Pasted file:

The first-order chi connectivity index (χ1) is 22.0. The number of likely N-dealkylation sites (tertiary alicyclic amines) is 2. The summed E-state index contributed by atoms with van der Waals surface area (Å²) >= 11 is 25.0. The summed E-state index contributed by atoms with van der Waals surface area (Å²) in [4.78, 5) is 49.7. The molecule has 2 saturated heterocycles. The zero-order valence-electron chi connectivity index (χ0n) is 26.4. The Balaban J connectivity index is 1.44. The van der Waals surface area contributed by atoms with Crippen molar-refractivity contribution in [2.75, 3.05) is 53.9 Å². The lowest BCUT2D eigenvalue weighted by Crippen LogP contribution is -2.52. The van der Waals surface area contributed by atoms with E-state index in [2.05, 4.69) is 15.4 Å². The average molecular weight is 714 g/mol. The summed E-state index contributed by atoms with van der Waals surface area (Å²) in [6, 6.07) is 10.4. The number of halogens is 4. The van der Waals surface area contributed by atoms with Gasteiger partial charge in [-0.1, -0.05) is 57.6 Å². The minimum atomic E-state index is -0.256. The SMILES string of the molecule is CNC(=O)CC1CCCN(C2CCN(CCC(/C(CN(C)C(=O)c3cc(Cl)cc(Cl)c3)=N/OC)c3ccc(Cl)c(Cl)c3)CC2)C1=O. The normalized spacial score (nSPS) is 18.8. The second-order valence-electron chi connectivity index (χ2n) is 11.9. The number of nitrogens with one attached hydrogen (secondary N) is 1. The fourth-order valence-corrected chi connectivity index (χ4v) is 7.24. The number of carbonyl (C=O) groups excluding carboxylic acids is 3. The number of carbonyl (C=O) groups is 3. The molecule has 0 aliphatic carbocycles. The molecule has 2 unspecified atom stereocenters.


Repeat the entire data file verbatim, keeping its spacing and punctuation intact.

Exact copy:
The first-order chi connectivity index (χ1) is 22.0. The number of likely N-dealkylation sites (tertiary alicyclic amines) is 2. The summed E-state index contributed by atoms with van der Waals surface area (Å²) >= 11 is 25.0. The summed E-state index contributed by atoms with van der Waals surface area (Å²) in [4.78, 5) is 49.7. The molecule has 2 saturated heterocycles. The zero-order valence-electron chi connectivity index (χ0n) is 26.4. The Balaban J connectivity index is 1.44. The van der Waals surface area contributed by atoms with Crippen molar-refractivity contribution in [2.75, 3.05) is 53.9 Å². The lowest BCUT2D eigenvalue weighted by Crippen LogP contribution is -2.52. The van der Waals surface area contributed by atoms with E-state index in [2.05, 4.69) is 15.4 Å². The average molecular weight is 714 g/mol. The summed E-state index contributed by atoms with van der Waals surface area (Å²) in [6, 6.07) is 10.4. The number of halogens is 4. The van der Waals surface area contributed by atoms with Gasteiger partial charge in [-0.1, -0.05) is 57.6 Å². The minimum atomic E-state index is -0.256. The SMILES string of the molecule is CNC(=O)CC1CCCN(C2CCN(CCC(/C(CN(C)C(=O)c3cc(Cl)cc(Cl)c3)=N/OC)c3ccc(Cl)c(Cl)c3)CC2)C1=O. The normalized spacial score (nSPS) is 18.8. The second-order valence-electron chi connectivity index (χ2n) is 11.9. The number of nitrogens with one attached hydrogen (secondary N) is 1. The fourth-order valence-corrected chi connectivity index (χ4v) is 7.24. The number of carbonyl (C=O) groups excluding carboxylic acids is 3. The number of carbonyl (C=O) groups is 3. The molecule has 0 aliphatic carbocycles. The molecule has 2 unspecified atom stereocenters.